Jon Bentley gives a lecture called Three Beautiful Quicksorts, as three possible answers to the question "what's the most beautiful code you've ever written?" (An hour long, but hey, I've got time to kill.)

Watch the middle third, in which some standard code for quicksort is gradually transformed into code for performing an analysis of the number of comparisons needed in quicksort, and vanishes in a puff of mathematical smoke.

Although I must admit, I'm kind of annoyed that he slips into the idea that an average-case analysis is the most important thing somewhere in there. The first moment of a distribution is not everything you need to know about it! Although I admit that at times I subscribe to the school of thought that says "the first two moments are everything", but that's only because most distributions of normal.

(Note to those who don't get sarcasm: I don't actually believe that most distributions are normal.)

## 10 July 2008

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## 3 comments:

Wow, that was actually an interesting talk.

Thanks :)

I agree. Thanks for the link Isabel. I just picked up Bentley's book awhile ago and just started working my way through it.

I haven't done a lot of prob-stats study, so I'd be pretty interested to read an elaboration on your thoughts re: the comment "The first moment of a distribution is not everything you need to know about it!" Maybe if you get bored some time ;)

Dan,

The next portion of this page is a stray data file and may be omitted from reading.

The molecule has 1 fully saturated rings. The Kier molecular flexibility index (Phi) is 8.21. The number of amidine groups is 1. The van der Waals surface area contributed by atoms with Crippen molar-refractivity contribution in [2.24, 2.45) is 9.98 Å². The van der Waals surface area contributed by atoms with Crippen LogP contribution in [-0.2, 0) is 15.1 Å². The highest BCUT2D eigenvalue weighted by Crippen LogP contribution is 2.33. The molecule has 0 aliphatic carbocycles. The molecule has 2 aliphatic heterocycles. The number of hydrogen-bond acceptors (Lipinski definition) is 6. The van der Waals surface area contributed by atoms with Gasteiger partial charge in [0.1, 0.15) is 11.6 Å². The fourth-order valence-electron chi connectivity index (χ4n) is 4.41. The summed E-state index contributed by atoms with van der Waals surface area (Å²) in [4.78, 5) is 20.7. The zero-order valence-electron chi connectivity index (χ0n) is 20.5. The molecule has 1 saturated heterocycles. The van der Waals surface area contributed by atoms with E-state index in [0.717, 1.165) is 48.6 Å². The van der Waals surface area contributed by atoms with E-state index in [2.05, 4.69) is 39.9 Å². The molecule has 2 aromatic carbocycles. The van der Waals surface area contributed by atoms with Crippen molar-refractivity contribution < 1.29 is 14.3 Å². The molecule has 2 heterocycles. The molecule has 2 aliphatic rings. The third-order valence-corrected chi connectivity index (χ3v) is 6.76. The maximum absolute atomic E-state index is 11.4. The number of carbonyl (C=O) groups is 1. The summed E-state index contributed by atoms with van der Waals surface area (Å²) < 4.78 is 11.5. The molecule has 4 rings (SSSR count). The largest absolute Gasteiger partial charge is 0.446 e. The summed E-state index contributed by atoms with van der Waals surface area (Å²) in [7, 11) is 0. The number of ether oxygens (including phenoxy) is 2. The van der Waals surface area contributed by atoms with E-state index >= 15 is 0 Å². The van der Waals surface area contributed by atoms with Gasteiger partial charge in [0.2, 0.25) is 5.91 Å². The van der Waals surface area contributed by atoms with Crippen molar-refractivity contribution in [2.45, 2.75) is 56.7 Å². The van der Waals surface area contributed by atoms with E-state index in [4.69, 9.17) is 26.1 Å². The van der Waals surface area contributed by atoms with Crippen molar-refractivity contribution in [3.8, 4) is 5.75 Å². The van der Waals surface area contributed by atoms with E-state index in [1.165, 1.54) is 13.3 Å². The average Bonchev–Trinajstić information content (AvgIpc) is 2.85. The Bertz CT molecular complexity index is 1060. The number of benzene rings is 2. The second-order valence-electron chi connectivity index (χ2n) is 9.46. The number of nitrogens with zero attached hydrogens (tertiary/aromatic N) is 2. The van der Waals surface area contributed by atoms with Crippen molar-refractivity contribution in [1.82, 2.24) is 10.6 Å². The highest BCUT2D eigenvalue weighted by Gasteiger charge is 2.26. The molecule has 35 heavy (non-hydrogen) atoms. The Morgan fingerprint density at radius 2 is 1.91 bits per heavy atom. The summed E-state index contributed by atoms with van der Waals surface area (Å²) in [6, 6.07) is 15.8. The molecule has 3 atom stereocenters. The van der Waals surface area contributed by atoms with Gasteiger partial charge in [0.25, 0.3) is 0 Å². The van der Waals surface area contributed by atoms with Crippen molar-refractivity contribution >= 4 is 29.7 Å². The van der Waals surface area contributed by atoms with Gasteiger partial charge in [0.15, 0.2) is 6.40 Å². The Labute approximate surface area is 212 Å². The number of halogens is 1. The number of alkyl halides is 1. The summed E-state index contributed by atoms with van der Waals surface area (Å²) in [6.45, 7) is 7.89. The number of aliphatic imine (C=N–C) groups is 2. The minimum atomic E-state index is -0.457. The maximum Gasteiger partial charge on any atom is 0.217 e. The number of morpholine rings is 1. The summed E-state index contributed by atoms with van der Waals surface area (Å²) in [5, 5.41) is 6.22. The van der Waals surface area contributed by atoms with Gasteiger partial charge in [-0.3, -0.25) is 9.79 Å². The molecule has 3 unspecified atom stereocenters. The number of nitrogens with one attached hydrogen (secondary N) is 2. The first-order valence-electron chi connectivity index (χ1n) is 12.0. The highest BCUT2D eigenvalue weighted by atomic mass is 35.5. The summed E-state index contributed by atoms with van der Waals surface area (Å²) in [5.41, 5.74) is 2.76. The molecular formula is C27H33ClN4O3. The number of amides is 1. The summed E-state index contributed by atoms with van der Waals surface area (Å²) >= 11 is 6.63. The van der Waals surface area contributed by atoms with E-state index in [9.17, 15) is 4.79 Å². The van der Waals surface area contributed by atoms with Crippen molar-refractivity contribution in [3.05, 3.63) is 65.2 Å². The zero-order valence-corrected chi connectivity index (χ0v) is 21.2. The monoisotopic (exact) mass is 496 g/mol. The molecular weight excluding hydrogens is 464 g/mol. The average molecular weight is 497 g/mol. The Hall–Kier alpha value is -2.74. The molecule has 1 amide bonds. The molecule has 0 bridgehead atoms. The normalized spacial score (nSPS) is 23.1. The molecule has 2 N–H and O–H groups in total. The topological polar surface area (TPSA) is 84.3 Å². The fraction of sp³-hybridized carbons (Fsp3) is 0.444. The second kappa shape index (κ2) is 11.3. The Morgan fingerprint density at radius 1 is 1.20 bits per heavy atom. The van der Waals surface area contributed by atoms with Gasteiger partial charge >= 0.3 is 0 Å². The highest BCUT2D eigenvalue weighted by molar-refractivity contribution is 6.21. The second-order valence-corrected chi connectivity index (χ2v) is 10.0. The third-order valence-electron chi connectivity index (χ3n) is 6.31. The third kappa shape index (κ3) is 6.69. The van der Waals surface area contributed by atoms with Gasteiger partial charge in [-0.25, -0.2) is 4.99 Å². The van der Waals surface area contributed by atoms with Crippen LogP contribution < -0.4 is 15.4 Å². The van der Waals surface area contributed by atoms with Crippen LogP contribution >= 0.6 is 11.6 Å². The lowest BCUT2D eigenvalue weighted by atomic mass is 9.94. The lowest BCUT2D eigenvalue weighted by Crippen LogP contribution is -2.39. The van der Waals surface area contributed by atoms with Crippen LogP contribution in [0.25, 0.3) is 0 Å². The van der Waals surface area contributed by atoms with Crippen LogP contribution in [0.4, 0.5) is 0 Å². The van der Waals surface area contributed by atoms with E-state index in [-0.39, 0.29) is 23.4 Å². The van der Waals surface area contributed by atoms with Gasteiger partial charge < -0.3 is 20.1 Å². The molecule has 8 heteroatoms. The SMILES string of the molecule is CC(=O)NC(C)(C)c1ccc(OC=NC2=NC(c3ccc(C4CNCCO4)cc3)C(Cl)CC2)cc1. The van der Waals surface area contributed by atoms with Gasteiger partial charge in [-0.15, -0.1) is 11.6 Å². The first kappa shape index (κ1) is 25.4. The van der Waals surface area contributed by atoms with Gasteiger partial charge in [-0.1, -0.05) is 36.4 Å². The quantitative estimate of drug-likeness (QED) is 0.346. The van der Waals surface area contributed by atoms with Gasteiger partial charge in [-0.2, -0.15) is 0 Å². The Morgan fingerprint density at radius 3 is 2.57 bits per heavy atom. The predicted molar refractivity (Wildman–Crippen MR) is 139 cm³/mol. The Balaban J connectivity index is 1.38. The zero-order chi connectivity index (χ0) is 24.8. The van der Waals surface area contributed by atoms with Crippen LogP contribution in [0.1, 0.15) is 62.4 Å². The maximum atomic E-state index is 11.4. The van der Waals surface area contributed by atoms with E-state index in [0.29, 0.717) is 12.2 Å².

Moments are a generalization of computing the mean of a distribution. Normally, you compute the mean of a function f(x) by summing/integrating over xf(x). For the rest of this, I'm going to talk about summing, with sum(xf(x)) for computing the mean. This can be generalized to integral(xf(x) dx) trivially, but it's bulkier for what's below.

One of two main generalizations used are the "moments around c", which changes the formula from sum(xf(x)) to sum((x-c)f(x)). For the mean, this isn't interesting, because sum((x-c)f(x)) = sum(xf(x))-sum(cf(x)) = mean - c*sum(f(x)) = mean - c (for a distribution, sum(f(x)) = 1), so it just shifts the mean over by c.

Often, this generalization is then made more specific, and c is taken to be the mean, and the resulting moments are called "central moments".

The other common generalization is to take the part multiplied by the distribution and raise it to an integral power n. So the first centralized moment is sum((x-mean)*f(x)) = 0; the second centralized moment is sum((x-mean)^2 f(x)), the third is sum((x-mean)^3 f(x)), etc.

The 2nd, 3rd, and 4th centralized moments of a distribution have names: the "variance", the "skew", and the "kurtosis", and are used in analyzing distributions. The square root of the 2nd centralized moment is the "standard deviation".

One further variant of the moment is the "normalized nth moment", which replaces sum(x^n f(x)) with sum(((x-mean)/stDev)^n f(x)). This takes a lot of the variation out of the picture and makes it easier to compare distributions to normal distributions: Any normal distribution will have a normalized 1st moment (mean) of 0, a normalized 2nd moment (variance) of 1, a normalized 3rd moment (skew) of 0, and a normalized 4th moment (kurtosis) of 3, etc.

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